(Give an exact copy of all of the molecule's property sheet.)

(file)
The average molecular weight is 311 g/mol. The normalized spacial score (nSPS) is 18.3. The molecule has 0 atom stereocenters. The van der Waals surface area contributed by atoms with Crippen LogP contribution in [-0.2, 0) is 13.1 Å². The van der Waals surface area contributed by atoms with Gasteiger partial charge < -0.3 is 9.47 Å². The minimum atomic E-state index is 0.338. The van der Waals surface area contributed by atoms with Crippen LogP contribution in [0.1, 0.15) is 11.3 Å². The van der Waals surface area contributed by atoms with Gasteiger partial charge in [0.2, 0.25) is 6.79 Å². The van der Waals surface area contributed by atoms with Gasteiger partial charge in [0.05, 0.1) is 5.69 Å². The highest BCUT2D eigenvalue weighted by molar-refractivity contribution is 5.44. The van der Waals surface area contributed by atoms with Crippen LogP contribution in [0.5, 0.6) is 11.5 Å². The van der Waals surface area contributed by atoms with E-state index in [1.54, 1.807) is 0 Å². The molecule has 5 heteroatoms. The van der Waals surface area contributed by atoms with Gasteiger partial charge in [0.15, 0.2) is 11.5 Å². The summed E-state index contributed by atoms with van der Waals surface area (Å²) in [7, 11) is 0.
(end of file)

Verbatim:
The average molecular weight is 311 g/mol. The normalized spacial score (nSPS) is 18.3. The molecule has 0 atom stereocenters. The van der Waals surface area contributed by atoms with Crippen LogP contribution in [-0.2, 0) is 13.1 Å². The van der Waals surface area contributed by atoms with Gasteiger partial charge < -0.3 is 9.47 Å². The minimum atomic E-state index is 0.338. The van der Waals surface area contributed by atoms with Crippen LogP contribution in [0.1, 0.15) is 11.3 Å². The van der Waals surface area contributed by atoms with Gasteiger partial charge in [0.2, 0.25) is 6.79 Å². The van der Waals surface area contributed by atoms with Gasteiger partial charge in [0.05, 0.1) is 5.69 Å². The highest BCUT2D eigenvalue weighted by molar-refractivity contribution is 5.44. The van der Waals surface area contributed by atoms with Crippen LogP contribution in [0.5, 0.6) is 11.5 Å². The van der Waals surface area contributed by atoms with E-state index in [1.54, 1.807) is 0 Å². The molecule has 5 heteroatoms. The van der Waals surface area contributed by atoms with Gasteiger partial charge in [0.15, 0.2) is 11.5 Å². The summed E-state index contributed by atoms with van der Waals surface area (Å²) in [7, 11) is 0.